Implode-Explode Heavy Industries news feed http://implode-explode.com/ Tracking the many faces of the global credit implosion. en-us iehi-feed-64540 Thu, 17 Jan 2019 21:02:50 GMT Brexit: France activates no-deal plan; Others likely follow http://implode-explode.com/viewnews/2019-01-17_BrexitFranceactivatesnodealplanOtherslikelyfollow.html The Netherlands' foreign trade minister, Sigrid Kaag, said on Wednesday night that the Netherlands was launching a major information campaign on 28 January.

"After Ireland, the Dutch economy is most entwined with that of the UK," she said, citing fisheries, meat-processing and flower exports. She warned that many small and medium enterprises had failed to make sufficient preparation for a no-deal Brexit.

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Germany's foreign minister, Heiko Maas, said on Thursday that plans for a disorderly Brexit would have to be stepped up.

"In the coming days and weeks, we will do everything we can so that Britain exits with and not without an agreement," he told the Bundestag (German parliament).

Spain said on Thursday that staffing of immigration offices would be beefed up if the UK left the EU without a deal. Some 310,000 UK citizens live in Spain and they would have to confirm their residency under a no-deal Brexit, officials said.''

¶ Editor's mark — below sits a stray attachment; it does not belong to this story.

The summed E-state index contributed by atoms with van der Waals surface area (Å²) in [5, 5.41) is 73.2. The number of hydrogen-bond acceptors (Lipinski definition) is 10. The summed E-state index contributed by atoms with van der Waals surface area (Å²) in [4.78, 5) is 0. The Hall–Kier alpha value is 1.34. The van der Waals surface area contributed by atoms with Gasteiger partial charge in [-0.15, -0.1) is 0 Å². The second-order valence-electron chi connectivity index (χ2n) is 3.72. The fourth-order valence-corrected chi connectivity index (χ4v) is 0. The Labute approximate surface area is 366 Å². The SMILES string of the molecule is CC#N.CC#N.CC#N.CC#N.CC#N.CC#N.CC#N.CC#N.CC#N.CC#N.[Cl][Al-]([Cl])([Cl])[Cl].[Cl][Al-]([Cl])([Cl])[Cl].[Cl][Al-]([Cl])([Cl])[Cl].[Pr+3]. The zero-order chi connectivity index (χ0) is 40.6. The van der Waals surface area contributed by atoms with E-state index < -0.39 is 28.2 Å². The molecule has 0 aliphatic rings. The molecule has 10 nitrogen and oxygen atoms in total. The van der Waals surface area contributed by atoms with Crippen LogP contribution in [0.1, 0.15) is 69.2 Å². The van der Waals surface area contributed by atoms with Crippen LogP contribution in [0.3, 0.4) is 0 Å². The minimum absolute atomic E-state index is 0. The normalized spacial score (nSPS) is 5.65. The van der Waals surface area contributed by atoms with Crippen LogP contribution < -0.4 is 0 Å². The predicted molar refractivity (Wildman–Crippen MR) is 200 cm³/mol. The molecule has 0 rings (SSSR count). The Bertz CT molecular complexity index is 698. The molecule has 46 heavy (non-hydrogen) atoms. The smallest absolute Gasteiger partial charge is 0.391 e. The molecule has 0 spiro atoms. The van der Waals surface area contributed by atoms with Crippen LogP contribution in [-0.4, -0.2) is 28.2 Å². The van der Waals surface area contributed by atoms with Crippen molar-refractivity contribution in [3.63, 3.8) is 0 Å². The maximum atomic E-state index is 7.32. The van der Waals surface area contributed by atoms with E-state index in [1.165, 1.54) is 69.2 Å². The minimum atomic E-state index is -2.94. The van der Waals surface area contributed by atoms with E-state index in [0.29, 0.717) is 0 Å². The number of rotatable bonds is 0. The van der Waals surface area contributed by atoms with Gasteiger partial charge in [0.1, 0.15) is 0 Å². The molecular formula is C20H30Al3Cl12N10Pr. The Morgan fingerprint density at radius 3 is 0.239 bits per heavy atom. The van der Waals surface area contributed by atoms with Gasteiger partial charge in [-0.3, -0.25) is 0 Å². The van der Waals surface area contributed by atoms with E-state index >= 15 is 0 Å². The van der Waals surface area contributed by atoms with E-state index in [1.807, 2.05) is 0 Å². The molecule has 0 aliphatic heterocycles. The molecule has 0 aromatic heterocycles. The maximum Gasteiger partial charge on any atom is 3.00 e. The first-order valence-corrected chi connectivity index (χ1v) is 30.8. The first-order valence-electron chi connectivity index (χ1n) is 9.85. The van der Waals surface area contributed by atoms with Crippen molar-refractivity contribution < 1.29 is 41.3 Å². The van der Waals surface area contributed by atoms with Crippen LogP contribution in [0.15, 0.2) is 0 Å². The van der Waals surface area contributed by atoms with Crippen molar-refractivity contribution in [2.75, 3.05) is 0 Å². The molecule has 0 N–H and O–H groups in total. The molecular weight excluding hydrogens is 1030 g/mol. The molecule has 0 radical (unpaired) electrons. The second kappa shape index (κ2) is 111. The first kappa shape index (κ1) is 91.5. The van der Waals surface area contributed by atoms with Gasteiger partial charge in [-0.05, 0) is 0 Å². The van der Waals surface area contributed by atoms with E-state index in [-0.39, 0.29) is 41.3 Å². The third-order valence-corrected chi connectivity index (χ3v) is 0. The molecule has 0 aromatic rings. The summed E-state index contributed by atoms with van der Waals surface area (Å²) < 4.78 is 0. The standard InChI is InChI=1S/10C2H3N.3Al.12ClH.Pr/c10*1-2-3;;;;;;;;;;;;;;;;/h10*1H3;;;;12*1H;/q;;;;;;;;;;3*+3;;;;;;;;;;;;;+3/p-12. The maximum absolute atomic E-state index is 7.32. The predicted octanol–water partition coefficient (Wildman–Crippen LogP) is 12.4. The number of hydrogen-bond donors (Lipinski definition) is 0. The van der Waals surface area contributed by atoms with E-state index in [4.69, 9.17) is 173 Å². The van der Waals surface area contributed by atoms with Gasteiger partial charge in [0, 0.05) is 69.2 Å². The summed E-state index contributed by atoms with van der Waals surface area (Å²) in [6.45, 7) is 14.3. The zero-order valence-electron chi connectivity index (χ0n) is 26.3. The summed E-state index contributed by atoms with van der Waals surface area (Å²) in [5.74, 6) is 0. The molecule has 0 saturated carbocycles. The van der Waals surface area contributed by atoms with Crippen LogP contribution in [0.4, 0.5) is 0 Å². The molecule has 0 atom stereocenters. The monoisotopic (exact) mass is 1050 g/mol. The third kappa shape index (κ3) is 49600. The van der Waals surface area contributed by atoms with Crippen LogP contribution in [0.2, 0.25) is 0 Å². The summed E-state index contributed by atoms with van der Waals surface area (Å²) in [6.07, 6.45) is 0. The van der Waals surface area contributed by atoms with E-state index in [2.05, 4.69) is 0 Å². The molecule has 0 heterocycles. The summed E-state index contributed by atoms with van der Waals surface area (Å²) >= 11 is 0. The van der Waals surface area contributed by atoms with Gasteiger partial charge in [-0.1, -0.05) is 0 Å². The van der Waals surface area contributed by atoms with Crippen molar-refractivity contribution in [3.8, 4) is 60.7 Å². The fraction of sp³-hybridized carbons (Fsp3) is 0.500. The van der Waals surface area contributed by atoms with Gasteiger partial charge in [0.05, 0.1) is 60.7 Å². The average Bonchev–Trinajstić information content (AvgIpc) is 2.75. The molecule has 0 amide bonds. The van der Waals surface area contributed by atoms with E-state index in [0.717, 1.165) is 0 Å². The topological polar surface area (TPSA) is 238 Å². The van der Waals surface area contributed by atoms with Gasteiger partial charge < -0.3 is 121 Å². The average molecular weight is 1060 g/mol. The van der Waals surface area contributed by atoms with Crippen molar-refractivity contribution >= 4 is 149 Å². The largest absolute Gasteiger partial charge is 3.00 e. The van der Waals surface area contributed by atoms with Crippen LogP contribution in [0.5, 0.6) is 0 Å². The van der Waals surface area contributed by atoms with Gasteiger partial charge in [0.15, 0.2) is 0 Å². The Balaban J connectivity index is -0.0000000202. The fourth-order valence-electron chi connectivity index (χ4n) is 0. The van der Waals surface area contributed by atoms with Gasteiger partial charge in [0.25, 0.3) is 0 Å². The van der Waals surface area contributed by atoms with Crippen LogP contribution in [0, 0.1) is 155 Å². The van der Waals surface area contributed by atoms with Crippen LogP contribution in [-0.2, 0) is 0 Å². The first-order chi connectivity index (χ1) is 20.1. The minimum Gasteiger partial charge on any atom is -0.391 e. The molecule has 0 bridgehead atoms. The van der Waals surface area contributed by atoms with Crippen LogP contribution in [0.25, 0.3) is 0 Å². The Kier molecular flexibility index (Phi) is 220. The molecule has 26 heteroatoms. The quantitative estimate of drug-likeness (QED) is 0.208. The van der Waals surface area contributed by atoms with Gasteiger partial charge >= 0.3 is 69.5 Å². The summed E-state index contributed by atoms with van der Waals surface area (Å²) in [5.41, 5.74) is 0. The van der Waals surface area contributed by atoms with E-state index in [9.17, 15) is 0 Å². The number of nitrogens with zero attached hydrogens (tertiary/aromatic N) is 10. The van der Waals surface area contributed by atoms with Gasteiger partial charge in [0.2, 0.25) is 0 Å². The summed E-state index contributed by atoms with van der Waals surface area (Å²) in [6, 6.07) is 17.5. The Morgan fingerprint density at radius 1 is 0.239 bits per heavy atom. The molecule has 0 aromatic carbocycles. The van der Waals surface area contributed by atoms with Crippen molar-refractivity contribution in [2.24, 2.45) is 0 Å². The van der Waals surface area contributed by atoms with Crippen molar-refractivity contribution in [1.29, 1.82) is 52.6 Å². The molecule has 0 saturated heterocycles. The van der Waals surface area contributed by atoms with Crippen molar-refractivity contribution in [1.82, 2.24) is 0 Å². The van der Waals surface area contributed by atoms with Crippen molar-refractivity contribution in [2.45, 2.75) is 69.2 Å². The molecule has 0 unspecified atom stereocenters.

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iehi-feed-64538 Wed, 16 Jan 2019 22:13:37 GMT Anxiety and burnout: I work with kids. Here's why they're consumed with worry. http://implode-explode.com/viewnews/2019-01-16_AnxietyandburnoutIworkwithkidsHereswhytheyreconsumedwithworry.html Kids today have to constantly consider the perils of work and career with enough specificity to worry about it. At the same time that they stress about the future that's so very far off, they live with technology that keeps that anxiety consistently in the front of their minds.

... I rarely heard them frame any of this work and stress in terms of future success or even just stability. They usually didn't talk about their lives according to the myth so many parents, teachers, and community members raised Gen X and millennials with, the one that promises that if you work hard, you'll get a good job and have a nice, stable life or at least do better than your parents did. When they brought up their futures, if they weren't talking about careers, they understood that student debt was inevitable.